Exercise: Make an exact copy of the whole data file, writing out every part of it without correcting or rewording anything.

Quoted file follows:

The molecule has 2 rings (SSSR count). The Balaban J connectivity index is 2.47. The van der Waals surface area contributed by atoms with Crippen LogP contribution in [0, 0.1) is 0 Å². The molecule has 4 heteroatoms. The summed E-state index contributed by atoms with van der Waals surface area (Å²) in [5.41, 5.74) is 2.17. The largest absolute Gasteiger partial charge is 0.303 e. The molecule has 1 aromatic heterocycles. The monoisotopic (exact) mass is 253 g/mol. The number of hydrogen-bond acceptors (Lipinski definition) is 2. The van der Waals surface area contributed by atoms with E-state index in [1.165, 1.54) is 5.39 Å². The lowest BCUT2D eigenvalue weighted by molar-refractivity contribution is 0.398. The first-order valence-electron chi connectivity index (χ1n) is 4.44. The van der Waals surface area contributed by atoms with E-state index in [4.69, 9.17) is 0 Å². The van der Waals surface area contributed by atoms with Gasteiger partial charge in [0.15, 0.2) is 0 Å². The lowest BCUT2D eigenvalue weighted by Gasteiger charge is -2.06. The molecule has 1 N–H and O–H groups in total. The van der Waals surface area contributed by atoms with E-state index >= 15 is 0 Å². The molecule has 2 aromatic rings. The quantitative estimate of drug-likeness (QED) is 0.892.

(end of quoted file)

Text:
The molecule has 2 rings (SSSR count). The Balaban J connectivity index is 2.47. The van der Waals surface area contributed by atoms with Crippen LogP contribution in [0, 0.1) is 0 Å². The molecule has 4 heteroatoms. The summed E-state index contributed by atoms with van der Waals surface area (Å²) in [5.41, 5.74) is 2.17. The largest absolute Gasteiger partial charge is 0.303 e. The molecule has 1 aromatic heterocycles. The monoisotopic (exact) mass is 253 g/mol. The number of hydrogen-bond acceptors (Lipinski definition) is 2. The van der Waals surface area contributed by atoms with E-state index in [1.165, 1.54) is 5.39 Å². The lowest BCUT2D eigenvalue weighted by molar-refractivity contribution is 0.398. The first-order valence-electron chi connectivity index (χ1n) is 4.44. The van der Waals surface area contributed by atoms with E-state index in [4.69, 9.17) is 0 Å². The van der Waals surface area contributed by atoms with Gasteiger partial charge in [0.15, 0.2) is 0 Å². The lowest BCUT2D eigenvalue weighted by Gasteiger charge is -2.06. The molecule has 1 N–H and O–H groups in total. The van der Waals surface area contributed by atoms with E-state index >= 15 is 0 Å². The molecule has 2 aromatic rings. The quantitative estimate of drug-likeness (QED) is 0.892.